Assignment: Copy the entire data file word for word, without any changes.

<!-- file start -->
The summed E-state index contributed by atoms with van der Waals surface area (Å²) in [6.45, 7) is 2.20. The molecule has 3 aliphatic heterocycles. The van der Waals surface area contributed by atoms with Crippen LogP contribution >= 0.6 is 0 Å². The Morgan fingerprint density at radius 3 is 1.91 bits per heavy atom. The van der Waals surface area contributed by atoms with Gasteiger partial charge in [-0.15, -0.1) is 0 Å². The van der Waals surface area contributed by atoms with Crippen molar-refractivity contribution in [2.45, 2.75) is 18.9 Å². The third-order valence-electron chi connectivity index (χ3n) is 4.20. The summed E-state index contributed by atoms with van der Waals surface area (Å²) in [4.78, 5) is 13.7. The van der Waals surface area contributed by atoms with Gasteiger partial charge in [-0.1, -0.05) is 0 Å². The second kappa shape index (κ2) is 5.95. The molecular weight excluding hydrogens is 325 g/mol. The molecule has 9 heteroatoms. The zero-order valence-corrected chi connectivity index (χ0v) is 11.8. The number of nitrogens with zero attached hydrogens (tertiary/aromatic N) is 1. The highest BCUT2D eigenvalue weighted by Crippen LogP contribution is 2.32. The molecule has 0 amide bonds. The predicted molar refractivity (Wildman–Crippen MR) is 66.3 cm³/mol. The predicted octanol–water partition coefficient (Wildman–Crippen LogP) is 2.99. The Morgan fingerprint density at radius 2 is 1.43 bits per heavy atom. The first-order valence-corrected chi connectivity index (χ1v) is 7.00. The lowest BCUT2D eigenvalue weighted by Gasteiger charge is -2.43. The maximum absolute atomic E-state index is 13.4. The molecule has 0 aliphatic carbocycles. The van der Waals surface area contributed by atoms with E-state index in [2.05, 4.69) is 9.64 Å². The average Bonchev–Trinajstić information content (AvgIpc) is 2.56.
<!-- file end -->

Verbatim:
The summed E-state index contributed by atoms with van der Waals surface area (Å²) in [6.45, 7) is 2.20. The molecule has 3 aliphatic heterocycles. The van der Waals surface area contributed by atoms with Crippen LogP contribution >= 0.6 is 0 Å². The Morgan fingerprint density at radius 3 is 1.91 bits per heavy atom. The van der Waals surface area contributed by atoms with Gasteiger partial charge in [-0.15, -0.1) is 0 Å². The van der Waals surface area contributed by atoms with Crippen molar-refractivity contribution in [2.45, 2.75) is 18.9 Å². The third-order valence-electron chi connectivity index (χ3n) is 4.20. The summed E-state index contributed by atoms with van der Waals surface area (Å²) in [4.78, 5) is 13.7. The van der Waals surface area contributed by atoms with Gasteiger partial charge in [-0.1, -0.05) is 0 Å². The second kappa shape index (κ2) is 5.95. The molecular weight excluding hydrogens is 325 g/mol. The molecule has 9 heteroatoms. The zero-order valence-corrected chi connectivity index (χ0v) is 11.8. The number of nitrogens with zero attached hydrogens (tertiary/aromatic N) is 1. The highest BCUT2D eigenvalue weighted by Crippen LogP contribution is 2.32. The molecule has 0 amide bonds. The predicted molar refractivity (Wildman–Crippen MR) is 66.3 cm³/mol. The predicted octanol–water partition coefficient (Wildman–Crippen LogP) is 2.99. The Morgan fingerprint density at radius 2 is 1.43 bits per heavy atom. The first-order valence-corrected chi connectivity index (χ1v) is 7.00. The lowest BCUT2D eigenvalue weighted by Gasteiger charge is -2.43. The maximum absolute atomic E-state index is 13.4. The molecule has 0 aliphatic carbocycles. The van der Waals surface area contributed by atoms with E-state index in [2.05, 4.69) is 9.64 Å². The average Bonchev–Trinajstić information content (AvgIpc) is 2.56.